Haze in Chennai; pollution travels from Delhi?

The Marina Beach being covered under smog on Monday. (DH photo)

After New Delhi, it was the turn of residents of this metropolis to wake up to hazy skies on Monday. Though independent weather bloggers attributed the hazy skies to polluted air travelling from north India through the East Coast, the Indian Meteorological Department (IMD) dismissed the suggestion categorically.

The quality of air in Chennai and other parts of Tamil Nadu plummeting to “unhealthy” levels since Sunday also somewhat bolstered the claims of the weather bloggers. The AQI in Chennai, which was below 50 last week, stood at 191 on Monday, according to data released by the Air Quality Management station in Alandur here set up by the Central Pollution Control Board (CPCB).

Ideally, the AQI (particulate matter 2.5) should be below 50, the quality of air is considered moderate if it is anywhere between 51 to 100. It is considered unhealthy for sensitive groups between 101 to 150 and unhealthy for everyone if it is between 151 to 200. While the AQI in Chennai was 191, it was over 500 in New Delhi and other North Indian cities.

What caused such a drastic fall in the AQI which was moderate last week? Independent weather bloggers, who have earned good reputation by rightly predicting rains and cyclones in the past, feel polluted air which is choking New Delhi and other parts of North India is travelling towards the East coast of India including Chennai.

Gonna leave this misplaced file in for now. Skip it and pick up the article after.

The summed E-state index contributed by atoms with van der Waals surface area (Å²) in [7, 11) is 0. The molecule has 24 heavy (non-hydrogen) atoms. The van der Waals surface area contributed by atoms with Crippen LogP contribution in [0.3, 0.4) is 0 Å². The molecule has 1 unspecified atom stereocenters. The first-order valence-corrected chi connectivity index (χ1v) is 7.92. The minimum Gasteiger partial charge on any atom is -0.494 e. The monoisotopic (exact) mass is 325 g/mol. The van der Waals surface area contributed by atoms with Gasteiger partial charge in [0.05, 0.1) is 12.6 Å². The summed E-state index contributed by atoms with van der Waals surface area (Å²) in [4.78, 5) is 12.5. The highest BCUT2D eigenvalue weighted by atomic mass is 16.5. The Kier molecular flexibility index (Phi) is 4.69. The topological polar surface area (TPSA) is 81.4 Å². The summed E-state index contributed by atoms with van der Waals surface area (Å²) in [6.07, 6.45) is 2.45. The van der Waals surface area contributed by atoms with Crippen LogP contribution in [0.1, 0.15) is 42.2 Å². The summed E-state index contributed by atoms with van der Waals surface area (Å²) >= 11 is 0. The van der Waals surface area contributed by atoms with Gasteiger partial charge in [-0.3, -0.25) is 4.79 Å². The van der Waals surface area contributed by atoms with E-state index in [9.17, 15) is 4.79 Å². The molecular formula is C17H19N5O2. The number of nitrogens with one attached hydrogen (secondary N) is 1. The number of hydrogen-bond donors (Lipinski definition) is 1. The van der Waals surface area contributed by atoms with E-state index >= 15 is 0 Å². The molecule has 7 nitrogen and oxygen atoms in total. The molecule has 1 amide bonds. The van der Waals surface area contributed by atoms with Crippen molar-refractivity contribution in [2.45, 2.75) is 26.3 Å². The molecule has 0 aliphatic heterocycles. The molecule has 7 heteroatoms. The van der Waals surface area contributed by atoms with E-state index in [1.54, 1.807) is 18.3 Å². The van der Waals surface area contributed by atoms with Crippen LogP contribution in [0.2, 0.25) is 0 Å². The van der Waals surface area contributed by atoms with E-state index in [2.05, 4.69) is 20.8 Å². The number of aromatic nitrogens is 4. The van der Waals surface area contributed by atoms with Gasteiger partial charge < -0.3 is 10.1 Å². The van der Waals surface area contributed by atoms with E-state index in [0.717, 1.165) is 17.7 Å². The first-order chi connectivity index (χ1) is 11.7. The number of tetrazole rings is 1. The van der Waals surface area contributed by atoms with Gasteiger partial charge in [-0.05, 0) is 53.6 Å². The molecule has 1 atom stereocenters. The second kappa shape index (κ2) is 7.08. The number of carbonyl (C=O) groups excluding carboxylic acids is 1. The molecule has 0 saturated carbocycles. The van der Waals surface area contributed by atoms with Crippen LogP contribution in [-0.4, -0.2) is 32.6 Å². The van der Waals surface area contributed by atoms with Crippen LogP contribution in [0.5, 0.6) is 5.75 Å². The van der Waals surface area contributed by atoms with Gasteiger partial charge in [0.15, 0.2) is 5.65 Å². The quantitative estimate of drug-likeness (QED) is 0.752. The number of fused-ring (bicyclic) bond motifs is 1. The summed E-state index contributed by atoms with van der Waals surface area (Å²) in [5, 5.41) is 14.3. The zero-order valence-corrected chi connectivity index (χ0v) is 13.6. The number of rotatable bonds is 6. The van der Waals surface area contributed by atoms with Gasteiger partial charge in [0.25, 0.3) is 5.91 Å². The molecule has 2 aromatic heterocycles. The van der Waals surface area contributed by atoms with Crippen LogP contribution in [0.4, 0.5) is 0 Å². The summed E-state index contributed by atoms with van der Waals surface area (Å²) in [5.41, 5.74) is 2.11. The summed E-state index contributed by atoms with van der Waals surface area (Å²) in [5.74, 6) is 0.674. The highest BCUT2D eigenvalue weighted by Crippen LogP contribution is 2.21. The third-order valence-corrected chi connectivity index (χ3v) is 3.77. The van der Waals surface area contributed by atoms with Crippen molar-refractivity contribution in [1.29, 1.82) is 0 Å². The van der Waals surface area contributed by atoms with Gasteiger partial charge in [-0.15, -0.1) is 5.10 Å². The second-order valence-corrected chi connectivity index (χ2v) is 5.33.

“The satellite images show that winds are moving from North India to the East Coast. The pollution is not coming only from Delhi but from various parts of North India. Surely, the pollution levels have moved to unhealthy levels in Chennai though not dangerous like Delhi,” weather blogger Pradeep John, who runs Tamil Nadu Weatherman page on Facebook, told DH.

However, IMD, India’s official weatherman, said there was no connection between the hazy skies in Chennai and the hazardous pollution being witnessed in North India. “There is no relation between pollution in Delhi and what we see here. The haze in Chennai skies is due to the smog and there is no wind circulation though there is inflow of cold air. Polluted air traveling all the way from Delhi to Chennai is not possible,” N Puviyarasan, Director of Regional Meteorological Centre, Chennai, said.

John also warned that AQI levels may cross 200 from Tuesday and might go beyond 220 or 230 in the coming days. “This will be the pattern for next four days in Chennai. What we are seeing today in Chennai is clearly smog and not fog. There is no doubt about it,” he said.

Echoing John, another weather blogger K Srikanth, one of the prime movers behind Chennai Rains Twitter handle, which has more than 1 lakh followers, said: “Such haze has never been witnessed in Chennai. The haze continued for the whole day and I have never seen AQI going beyond the normal limits for a full 24 hours in the past in Chennai.”

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